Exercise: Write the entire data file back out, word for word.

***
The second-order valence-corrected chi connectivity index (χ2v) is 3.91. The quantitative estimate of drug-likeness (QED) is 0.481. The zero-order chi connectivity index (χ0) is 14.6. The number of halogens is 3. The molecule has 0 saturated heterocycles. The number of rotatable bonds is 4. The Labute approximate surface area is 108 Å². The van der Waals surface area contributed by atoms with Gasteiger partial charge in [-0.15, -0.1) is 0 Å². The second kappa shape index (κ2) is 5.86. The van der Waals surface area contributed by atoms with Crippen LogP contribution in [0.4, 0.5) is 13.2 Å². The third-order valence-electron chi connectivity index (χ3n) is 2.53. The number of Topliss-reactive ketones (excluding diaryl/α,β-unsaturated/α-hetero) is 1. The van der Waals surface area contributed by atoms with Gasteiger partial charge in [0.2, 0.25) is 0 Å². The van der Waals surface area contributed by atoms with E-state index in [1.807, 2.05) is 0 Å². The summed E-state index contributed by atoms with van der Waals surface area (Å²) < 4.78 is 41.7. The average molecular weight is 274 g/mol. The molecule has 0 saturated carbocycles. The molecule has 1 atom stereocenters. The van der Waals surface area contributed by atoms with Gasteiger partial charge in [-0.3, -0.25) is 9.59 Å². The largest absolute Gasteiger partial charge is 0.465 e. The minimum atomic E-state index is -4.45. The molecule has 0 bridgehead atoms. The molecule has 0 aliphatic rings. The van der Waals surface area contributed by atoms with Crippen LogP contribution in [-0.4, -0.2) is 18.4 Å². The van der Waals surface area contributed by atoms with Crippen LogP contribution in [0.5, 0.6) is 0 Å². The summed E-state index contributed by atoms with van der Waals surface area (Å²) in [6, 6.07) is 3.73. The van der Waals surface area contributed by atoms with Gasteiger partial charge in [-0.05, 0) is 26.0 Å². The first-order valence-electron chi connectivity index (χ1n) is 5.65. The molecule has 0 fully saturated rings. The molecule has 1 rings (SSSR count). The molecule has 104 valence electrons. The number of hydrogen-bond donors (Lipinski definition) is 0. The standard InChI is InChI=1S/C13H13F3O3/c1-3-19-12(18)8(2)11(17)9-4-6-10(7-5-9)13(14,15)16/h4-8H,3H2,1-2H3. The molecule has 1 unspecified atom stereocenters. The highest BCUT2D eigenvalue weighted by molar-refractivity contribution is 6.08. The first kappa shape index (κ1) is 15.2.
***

The second-order valence-corrected chi connectivity index (χ2v) is 3.91. The quantitative estimate of drug-likeness (QED) is 0.481. The zero-order chi connectivity index (χ0) is 14.6. The number of halogens is 3. The molecule has 0 saturated heterocycles. The number of rotatable bonds is 4. The Labute approximate surface area is 108 Å². The van der Waals surface area contributed by atoms with Gasteiger partial charge in [-0.15, -0.1) is 0 Å². The second kappa shape index (κ2) is 5.86. The van der Waals surface area contributed by atoms with Crippen LogP contribution in [0.4, 0.5) is 13.2 Å². The third-order valence-electron chi connectivity index (χ3n) is 2.53. The number of Topliss-reactive ketones (excluding diaryl/α,β-unsaturated/α-hetero) is 1. The van der Waals surface area contributed by atoms with Gasteiger partial charge in [0.2, 0.25) is 0 Å². The van der Waals surface area contributed by atoms with E-state index in [1.807, 2.05) is 0 Å². The summed E-state index contributed by atoms with van der Waals surface area (Å²) < 4.78 is 41.7. The average molecular weight is 274 g/mol. The molecule has 0 saturated carbocycles. The molecule has 1 atom stereocenters. The van der Waals surface area contributed by atoms with Gasteiger partial charge in [-0.3, -0.25) is 9.59 Å². The largest absolute Gasteiger partial charge is 0.465 e. The minimum atomic E-state index is -4.45. The molecule has 0 bridgehead atoms. The molecule has 0 aliphatic rings. The van der Waals surface area contributed by atoms with Crippen LogP contribution in [-0.4, -0.2) is 18.4 Å². The van der Waals surface area contributed by atoms with Crippen LogP contribution in [0.5, 0.6) is 0 Å². The summed E-state index contributed by atoms with van der Waals surface area (Å²) in [6, 6.07) is 3.73. The van der Waals surface area contributed by atoms with Gasteiger partial charge in [-0.05, 0) is 26.0 Å². The first-order valence-electron chi connectivity index (χ1n) is 5.65. The molecule has 0 fully saturated rings. The molecule has 1 rings (SSSR count). The molecule has 104 valence electrons. The number of hydrogen-bond donors (Lipinski definition) is 0. The standard InChI is InChI=1S/C13H13F3O3/c1-3-19-12(18)8(2)11(17)9-4-6-10(7-5-9)13(14,15)16/h4-8H,3H2,1-2H3. The molecule has 1 unspecified atom stereocenters. The highest BCUT2D eigenvalue weighted by molar-refractivity contribution is 6.08. The first kappa shape index (κ1) is 15.2.